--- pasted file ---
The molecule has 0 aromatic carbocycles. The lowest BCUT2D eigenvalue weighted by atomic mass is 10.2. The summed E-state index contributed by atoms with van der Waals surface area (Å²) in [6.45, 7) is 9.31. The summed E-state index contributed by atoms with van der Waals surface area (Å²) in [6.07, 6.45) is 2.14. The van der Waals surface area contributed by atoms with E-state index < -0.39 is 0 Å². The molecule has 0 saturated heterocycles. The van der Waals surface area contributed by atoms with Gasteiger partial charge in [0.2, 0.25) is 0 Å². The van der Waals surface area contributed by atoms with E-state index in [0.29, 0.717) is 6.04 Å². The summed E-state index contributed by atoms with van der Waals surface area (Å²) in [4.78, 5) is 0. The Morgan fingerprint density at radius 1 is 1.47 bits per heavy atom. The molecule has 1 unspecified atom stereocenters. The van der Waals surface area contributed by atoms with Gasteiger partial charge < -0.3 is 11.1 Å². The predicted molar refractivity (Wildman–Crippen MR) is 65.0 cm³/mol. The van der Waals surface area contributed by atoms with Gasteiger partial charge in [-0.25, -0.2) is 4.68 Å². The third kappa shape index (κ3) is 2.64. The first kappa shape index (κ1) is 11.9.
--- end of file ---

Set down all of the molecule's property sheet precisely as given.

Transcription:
The molecule has 0 aromatic carbocycles. The lowest BCUT2D eigenvalue weighted by atomic mass is 10.2. The summed E-state index contributed by atoms with van der Waals surface area (Å²) in [6.45, 7) is 9.31. The summed E-state index contributed by atoms with van der Waals surface area (Å²) in [6.07, 6.45) is 2.14. The van der Waals surface area contributed by atoms with E-state index < -0.39 is 0 Å². The molecule has 0 saturated heterocycles. The van der Waals surface area contributed by atoms with Gasteiger partial charge in [0.2, 0.25) is 0 Å². The van der Waals surface area contributed by atoms with E-state index in [0.29, 0.717) is 6.04 Å². The summed E-state index contributed by atoms with van der Waals surface area (Å²) in [4.78, 5) is 0. The Morgan fingerprint density at radius 1 is 1.47 bits per heavy atom. The molecule has 1 unspecified atom stereocenters. The van der Waals surface area contributed by atoms with Gasteiger partial charge < -0.3 is 11.1 Å². The predicted molar refractivity (Wildman–Crippen MR) is 65.0 cm³/mol. The van der Waals surface area contributed by atoms with Gasteiger partial charge in [-0.25, -0.2) is 4.68 Å². The third kappa shape index (κ3) is 2.64. The first kappa shape index (κ1) is 11.9.